"...Every life is a pile of good things and bad things. The good things donít always soften the bad things, but...the bad things donít always spoil the good things." - The Doctor

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    Lucy and Kevin...so cute! Reality tv fan's Avatar
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    Whenever I go out to the movies I prefer going to the stadium seating theatre....the screen is bigger, the seats are at an angle (so that no one's head is in front of yours) and the movie experience is much much better

  4. #4
    Smiling again... Zhora's Avatar
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    One of my favorites. I'll never forget seeing the re-release of Blade Runner at The Egyptian.

    1 Screen. Built in 1915. Operated by Landmark since 1989. The Egyptian Theatre is located on Capitol Hill near Downtown Seattle and features a wide array of independent film, foreign language cinema, documentaries and restored classics. It was originally built as a large Masonic Temple, with offices, a main auditorium, and a smaller auditorium. In the 1970s, the Masons used the large auditorium as a wrestling arena to earn extra money. In the early 1980s it became the home of the Seattle International Film Festival, at which point the founders of the Festival moved in and gave the theatre its current Egyptian dťcor. The Egyptian continues to host SIFF, the largest film festival in North America.


    Love love love The Harvard Exit. I used to live 2 blocks away and see movies there all the time.
    2 Screens. Built in 1925. Operated by Landmark since 1979. The Harvard Exit Theatre offers Seattle's finest in independent film and foreign language cinema in a cozy atmosphere evocative of the 1920s. Annually, the Harvard Exit is host to the Seattle International Film Festival and the Lesbian and Gay Film Festival.

    The theatre is located on a quaint, tree-lined street at the north end of Broadway, at Harvard and Roy on Seattle's Capitol Hill. The building in which The Harvard Exit currently resides was originally constructed as a clubhouse for The Woman's Century Club in 1925. The club continues to hold meetings in the lobby, although the building was sold in 1968 for conversion to a movie theatre. In the 1980s, a second auditorium was added in an unused ballroom space on the third floor of the building. Considered the first "art theatre" in Seattle, the Harvard Exit set the standard for the exhibition of independent film and foreign language cinema. Its large and glorious lobby retains a 1920s atmosphere, adorned with a fireplace, a grand piano and chandelier. A recent remodel adds a fully wheelchair accessible restroom on the main floor, expanded concession stand and an inside box office for those rainy Seattle nights.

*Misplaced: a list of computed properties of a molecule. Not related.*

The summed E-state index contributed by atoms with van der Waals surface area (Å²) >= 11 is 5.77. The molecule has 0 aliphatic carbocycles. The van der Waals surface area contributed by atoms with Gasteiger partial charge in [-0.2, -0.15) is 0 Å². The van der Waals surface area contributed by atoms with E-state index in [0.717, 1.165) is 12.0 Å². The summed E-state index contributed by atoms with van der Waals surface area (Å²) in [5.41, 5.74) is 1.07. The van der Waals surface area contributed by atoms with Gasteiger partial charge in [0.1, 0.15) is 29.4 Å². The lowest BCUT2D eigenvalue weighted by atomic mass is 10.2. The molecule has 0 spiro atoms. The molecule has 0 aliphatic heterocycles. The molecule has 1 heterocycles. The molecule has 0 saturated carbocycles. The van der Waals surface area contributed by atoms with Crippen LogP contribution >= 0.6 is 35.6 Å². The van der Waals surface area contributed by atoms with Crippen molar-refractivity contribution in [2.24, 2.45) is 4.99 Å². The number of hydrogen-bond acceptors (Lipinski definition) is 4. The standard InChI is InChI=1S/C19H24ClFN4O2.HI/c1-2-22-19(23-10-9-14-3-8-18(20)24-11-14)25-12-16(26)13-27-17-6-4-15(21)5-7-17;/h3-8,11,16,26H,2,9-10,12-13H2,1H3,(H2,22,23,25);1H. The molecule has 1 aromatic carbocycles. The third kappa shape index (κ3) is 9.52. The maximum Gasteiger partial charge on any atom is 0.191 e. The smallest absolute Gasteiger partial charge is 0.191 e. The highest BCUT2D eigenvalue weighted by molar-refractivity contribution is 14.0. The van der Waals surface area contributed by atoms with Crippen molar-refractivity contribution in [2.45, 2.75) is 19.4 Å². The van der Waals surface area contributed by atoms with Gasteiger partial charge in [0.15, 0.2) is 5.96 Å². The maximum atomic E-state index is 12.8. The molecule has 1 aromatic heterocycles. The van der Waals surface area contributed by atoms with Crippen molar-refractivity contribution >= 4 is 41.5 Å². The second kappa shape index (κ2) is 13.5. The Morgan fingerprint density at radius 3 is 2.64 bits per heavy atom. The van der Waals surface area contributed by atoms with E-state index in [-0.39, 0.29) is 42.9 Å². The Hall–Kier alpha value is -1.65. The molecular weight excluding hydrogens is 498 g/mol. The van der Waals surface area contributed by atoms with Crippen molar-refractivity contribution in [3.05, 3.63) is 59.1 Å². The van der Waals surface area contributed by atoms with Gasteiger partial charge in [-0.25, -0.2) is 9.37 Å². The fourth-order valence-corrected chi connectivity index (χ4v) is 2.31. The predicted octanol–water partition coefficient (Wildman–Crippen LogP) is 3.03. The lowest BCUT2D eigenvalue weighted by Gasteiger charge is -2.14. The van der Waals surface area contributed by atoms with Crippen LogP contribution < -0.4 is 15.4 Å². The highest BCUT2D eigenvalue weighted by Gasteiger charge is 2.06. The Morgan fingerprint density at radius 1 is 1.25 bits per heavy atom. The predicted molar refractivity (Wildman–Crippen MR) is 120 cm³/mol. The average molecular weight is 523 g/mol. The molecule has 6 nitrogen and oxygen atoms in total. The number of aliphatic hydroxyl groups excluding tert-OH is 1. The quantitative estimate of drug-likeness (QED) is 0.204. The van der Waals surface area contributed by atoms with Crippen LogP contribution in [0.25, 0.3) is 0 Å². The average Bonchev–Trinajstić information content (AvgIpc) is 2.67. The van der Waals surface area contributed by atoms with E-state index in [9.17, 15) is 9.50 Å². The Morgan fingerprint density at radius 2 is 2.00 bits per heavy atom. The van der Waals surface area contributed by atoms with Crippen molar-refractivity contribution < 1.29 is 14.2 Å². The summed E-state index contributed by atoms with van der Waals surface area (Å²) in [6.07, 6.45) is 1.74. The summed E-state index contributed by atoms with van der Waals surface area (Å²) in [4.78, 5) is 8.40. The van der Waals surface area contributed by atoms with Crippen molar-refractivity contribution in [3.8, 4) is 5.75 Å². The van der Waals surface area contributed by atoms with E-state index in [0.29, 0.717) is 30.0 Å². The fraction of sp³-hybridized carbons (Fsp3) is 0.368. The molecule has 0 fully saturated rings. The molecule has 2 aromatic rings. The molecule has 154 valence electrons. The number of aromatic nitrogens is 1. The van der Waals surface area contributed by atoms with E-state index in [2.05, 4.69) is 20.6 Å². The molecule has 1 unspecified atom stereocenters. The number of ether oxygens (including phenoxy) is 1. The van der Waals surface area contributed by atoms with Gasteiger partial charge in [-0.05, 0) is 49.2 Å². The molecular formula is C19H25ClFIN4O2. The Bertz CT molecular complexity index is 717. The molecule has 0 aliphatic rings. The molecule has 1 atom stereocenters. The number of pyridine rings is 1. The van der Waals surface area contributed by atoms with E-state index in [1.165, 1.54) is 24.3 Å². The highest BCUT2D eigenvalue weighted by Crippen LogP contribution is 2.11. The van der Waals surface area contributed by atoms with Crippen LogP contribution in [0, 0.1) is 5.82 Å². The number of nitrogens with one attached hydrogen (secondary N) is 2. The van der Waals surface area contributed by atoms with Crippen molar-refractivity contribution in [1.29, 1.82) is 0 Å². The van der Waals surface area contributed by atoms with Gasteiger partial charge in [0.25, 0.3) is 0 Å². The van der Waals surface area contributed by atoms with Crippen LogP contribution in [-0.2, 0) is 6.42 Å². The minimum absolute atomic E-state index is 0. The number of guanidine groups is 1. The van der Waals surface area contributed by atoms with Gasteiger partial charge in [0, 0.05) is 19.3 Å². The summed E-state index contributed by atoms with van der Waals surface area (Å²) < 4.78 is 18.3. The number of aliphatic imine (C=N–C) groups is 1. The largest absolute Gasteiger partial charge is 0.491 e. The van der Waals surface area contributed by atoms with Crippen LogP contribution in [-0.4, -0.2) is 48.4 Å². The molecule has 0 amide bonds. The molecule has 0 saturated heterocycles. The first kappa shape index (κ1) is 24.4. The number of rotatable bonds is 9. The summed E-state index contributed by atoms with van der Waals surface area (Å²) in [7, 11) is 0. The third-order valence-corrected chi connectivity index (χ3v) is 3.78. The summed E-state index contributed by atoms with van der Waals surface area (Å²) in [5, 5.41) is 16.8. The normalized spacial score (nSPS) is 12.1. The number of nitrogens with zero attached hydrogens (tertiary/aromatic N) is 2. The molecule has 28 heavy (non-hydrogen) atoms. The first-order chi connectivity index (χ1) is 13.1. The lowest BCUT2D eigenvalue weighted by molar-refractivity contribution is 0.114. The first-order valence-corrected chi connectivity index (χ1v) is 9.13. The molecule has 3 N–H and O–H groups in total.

Ahhhhh...The Varsity. Most memorable flick at The Varsity? Pink Floyd The Wall, for sure.

    3 Screens. Operated by Landmark since 1989. The Varsity Theatre currently features an eclectic mix of Hollywood favorites, independent film and foreign language cinema. Located on University Way in the heart of Seattle's University District, it has been operating as a movie theatre since 1940. Since there was no room to build outward, the theatre was expanded vertically with the addition of two upstairs screens in 1985. These smaller auditoriums feature high-back ultra-cushy seats with large wall-to-wall screens. The original downstairs auditorium currently hosts the Varsity Filmcalendar, whose programming changes quarterly.
    Iím haunted a little this evening by feelings that have no vocabulary and events that should be explained in dimensions of lint rather than words.
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  5. #5
    I like them silent WomynLee's Avatar
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    Arclight Cinemas- Hollywood, CA. Simply the best!